The Canadian Centre for Cyber Security has issued guidance for managing cybersecurity risks associated with cloud services. The guidance recognizes the significant benefits of cloud services, but cautions organizations to carefully assess and effectively manage the risks presented by cloud services. All organizations contemplating the use of cloud services can benefit from the Cyber Centre’s guidance.
Cloud services make information technology (IT) resources (e.g., networks, servers, software applications and data storage) and related services (e.g., hardware and software maintenance and technical support) available as a utility or consumption-based service. Cloud services enable an organization to outsource its IT requirements to a specialist cloud service provider (a CSP) who can provide required services in a better and more efficient and cost-effective manner. For those reasons, cloud services can provide significant benefits, but they can also present potentially significant risks.
An organization that uses cloud services to operate its business or provide products or services to its customers remains responsible and liable for legal compliance and performance of the organization’s legal obligations to investors, employees, customers and business partners. In addition, the organization is often dependent on the CSP and vulnerable to CSP misconduct, because the CSP usually has complete control over the quality and availability of the cloud service and physical custody of the organization’s business data, including the organization’s own sensitive/confidential data and third party data that is protected by restrictions/requirements imposed by contract, common/civil law or statute.
Those circumstances can present potentially significant risks to the organization, including risks relating to: (1) business continuity (if there are problems with the service or the CSP suspends or terminates the service); (2) data availability, integrity and confidentiality; and (3) legal compliance. Failure to manage those risks can result in various kinds of potentially significant claims and liabilities (e.g., lawsuits by shareholders, customers, employees and business partners, and investigations and enforcement proceedings by regulators) and losses (e.g., business disruption losses and reputational harm).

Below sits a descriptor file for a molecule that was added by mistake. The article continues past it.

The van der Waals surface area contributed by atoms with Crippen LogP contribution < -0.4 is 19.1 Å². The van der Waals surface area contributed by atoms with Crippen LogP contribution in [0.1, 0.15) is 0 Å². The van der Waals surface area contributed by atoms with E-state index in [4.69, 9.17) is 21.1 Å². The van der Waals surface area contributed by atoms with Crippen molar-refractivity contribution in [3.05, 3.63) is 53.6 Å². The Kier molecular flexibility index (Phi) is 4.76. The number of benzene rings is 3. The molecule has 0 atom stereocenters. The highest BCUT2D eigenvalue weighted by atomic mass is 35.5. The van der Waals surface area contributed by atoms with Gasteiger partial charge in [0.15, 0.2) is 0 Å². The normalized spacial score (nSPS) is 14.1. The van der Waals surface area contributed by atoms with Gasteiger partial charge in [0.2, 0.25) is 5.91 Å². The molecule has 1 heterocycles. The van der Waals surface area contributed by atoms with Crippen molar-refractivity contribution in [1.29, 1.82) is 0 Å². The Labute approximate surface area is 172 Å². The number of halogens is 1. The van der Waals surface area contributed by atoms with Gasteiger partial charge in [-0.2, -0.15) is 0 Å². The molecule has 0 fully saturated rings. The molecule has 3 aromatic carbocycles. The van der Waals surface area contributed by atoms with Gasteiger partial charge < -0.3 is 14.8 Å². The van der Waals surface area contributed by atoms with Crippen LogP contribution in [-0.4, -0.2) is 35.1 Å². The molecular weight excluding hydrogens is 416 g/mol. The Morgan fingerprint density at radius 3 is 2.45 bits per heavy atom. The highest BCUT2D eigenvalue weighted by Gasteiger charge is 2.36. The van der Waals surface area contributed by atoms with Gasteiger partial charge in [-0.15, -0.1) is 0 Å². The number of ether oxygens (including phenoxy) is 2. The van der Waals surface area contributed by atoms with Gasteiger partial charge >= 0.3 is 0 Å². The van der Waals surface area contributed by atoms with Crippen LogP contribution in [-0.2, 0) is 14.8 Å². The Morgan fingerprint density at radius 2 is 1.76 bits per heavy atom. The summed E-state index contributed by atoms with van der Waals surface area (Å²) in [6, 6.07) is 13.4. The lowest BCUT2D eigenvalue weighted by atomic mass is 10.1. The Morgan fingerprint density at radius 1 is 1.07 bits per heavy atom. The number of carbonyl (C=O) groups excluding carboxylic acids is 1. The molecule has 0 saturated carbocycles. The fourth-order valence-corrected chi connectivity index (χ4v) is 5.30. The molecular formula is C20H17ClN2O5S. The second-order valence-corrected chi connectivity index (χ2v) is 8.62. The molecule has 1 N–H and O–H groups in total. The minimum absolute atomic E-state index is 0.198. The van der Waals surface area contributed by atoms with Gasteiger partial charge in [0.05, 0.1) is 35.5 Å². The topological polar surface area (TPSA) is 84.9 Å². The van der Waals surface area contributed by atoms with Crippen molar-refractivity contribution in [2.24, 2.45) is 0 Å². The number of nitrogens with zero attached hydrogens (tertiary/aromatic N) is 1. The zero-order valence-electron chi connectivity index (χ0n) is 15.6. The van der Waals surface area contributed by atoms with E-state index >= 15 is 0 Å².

Canadian organizations use cloud services within a legal framework comprised of generally applicable laws (e.g., personal information protection laws, corporate directors’ and officers’ duties of care owed to their corporation, and common law and civil law duties of care owed to customers and business partners), sector-specific laws (e.g., regulations issued by financial industry regulators), and contractual obligations.
Canadian privacy laws regulate the collection, use, disclosure and retention of personal information by private sector organizations in the course of commercial activities in Canada. Those laws are based on internationally recognized Fair Information Principles, including the principles of Accountability, Safeguards and Openness.
- The Accountability principle provides that an organization is responsible for personal information in its possession or under its control, including information the organization has transferred to a third party (e.g., a CSP) for processing. An organization must use contractual or other means to provide a comparable level of protection while the information is being processed by a third party.
- The Safeguards principle requires that personal information be protected by security safeguards appropriate to the sensitivity of the information. Those safeguards should include physical measures, organizational measures and technological measures to protect personal information against loss or theft, as well as unauthorized access, disclosure, copying, use, or modification.
- The Openness principle requires an organization to be open about its policies and practices with respect to the management of personal information. Organizations must be transparent about cross-border transfers of personal information to service providers in foreign jurisdictions.
The federal Personal Information Protection and Electronic Documents Act and the Alberta Personal Information Protection Act also impose security breach reporting, notification and record-keeping obligations on an organization that suffers a breach of security safeguards involving personal information under the organization’s control.
Canadian privacy commissioners, regulators and industry associations have issued detailed guidance regarding the procurement and use of cloud services. For example, see BLG bulletins Cloud Computing – Regulatory Guidance for Managing Risk, Cloud Services – Canadian Privacy Law Compliance, and Cybersecurity Guidance for Small and Medium Organizations.